Several weeks ago, after the snow had melted I noticed a water leak at the well head. See the rust coated soil? There was a steady, but thankfully very light constant trickle but obviously it must be repaired. The company that works on wells sent out a nice man who shook his head and said “This is going to be expensive!” My first question was “How much of the garden am I going to lose?” His response was another shake of the head, “Well, we’ll bring out our mini, but it will go from here to here,” he said as he paced off an area that was approximately one-third of the Deck Garden, “and then we’ll need space to pile the dirt. The fittings are going to be pricey because you have inch and a quarter copper. No one uses inch and a quarter copper anymore. And the price of fittings has tripled since last fall, if I can even find the ones we need. It may take a while. I’ll get back to you.”
I fussed and stewed and tried to face the inevitable. I probably should have started digging and potting then, but the weather was lousy and there were other higher priority tasks. Who knew when he would locate the needed fittings? And the crocuses were so beautiful; the daffodils were budding, but many of the other plants had not pushed through the soil to enable me to locate them. So, I procrastinated.
This morning I was enjoying my second cup of tea and making out the job list for the day. Other than being very windy, it was finally going to be warm and the soil had thawed, the forecast was decent (above freezing!) There were three days of tasks on the list that I hoped to accomplish in one day. And then David meandered in and said, “Oh, the well guys will be here in 30 minutes to start digging.” “What!?!” I screeched, spilling my tea across the clipboard. “I thought he said he’d give me a couple of days warning!” I cried, pulling on my boots and grabbing a hat as I ran out the door. I grabbed a couple of plastic tablecloths and a shovel and began to dig. And dig.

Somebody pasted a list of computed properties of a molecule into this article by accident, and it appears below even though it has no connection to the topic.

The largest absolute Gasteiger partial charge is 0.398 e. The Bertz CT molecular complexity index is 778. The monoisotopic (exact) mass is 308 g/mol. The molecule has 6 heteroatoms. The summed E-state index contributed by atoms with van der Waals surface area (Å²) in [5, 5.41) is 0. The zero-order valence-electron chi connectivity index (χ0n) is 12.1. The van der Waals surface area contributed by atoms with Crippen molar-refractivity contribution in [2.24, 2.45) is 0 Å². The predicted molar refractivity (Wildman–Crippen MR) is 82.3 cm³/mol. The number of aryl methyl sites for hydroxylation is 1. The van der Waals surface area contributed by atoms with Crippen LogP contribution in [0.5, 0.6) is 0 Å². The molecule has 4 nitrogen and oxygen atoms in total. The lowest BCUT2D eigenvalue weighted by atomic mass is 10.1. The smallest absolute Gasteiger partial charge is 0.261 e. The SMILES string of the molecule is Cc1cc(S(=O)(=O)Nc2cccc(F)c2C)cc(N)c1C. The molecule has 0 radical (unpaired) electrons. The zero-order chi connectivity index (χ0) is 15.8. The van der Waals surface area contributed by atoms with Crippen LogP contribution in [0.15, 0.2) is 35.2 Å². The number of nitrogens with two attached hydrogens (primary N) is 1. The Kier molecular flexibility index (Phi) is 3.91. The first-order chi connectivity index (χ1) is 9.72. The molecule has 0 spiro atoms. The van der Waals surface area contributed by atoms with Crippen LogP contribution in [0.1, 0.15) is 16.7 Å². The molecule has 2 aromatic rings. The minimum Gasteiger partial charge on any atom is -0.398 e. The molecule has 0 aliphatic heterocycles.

The truck and trailer with what definitely to me did not look like a “mini” machine pulled into the driveway. I didn’t have time to get another tablecloth, so I frantically just dug and piled plants to the side.
Finally, as the machine came rumbling across the lawn, I had to stop. I was out of breath, my back and knees were beginning to plead for mercy. I stood at the sidewalk and snapped this photo, hoping I’d judged the area correctly, and asking the plants that still remained for forgiveness. Daylilies, phlox, irises, shasta daisies, and lots of plants that had not yet emerged went under the tracks but I just couldn’t save them all.
I couldn’t watch. Escaping to the potager, I planted peas and shallots, asters and lisianthus and tried to ignore the sounds of destruction. A bit later, the men called me to come back up to turn off the power to the pump so I snapped this photo, which shows the beginning of the real digging after they’d located the wiring. When the hole was big enough, I swore they were burying an elephant.
I retreated to the potager for the duration. Only when they had reloaded the “mini” and vacated entirely did I venture up to survey the scene.
Here’s the results. The leak is repaired. The soil has been returned to “level” sort of, but I know it is highly compacted now. I think some of the squished plants will recover, but I doubt that some that are now buried will return. However, I can now begin replanting. It will be interesting to see what colors come up where, because I did not have time to label anything I dug and it’s high unlikely they will end up in their original location, except for the rose bushes and hyacinths, and the eremurus. I wonder if the tritoma will be tough enough to return, and if all those bulbs will resent being dug. Time will tell!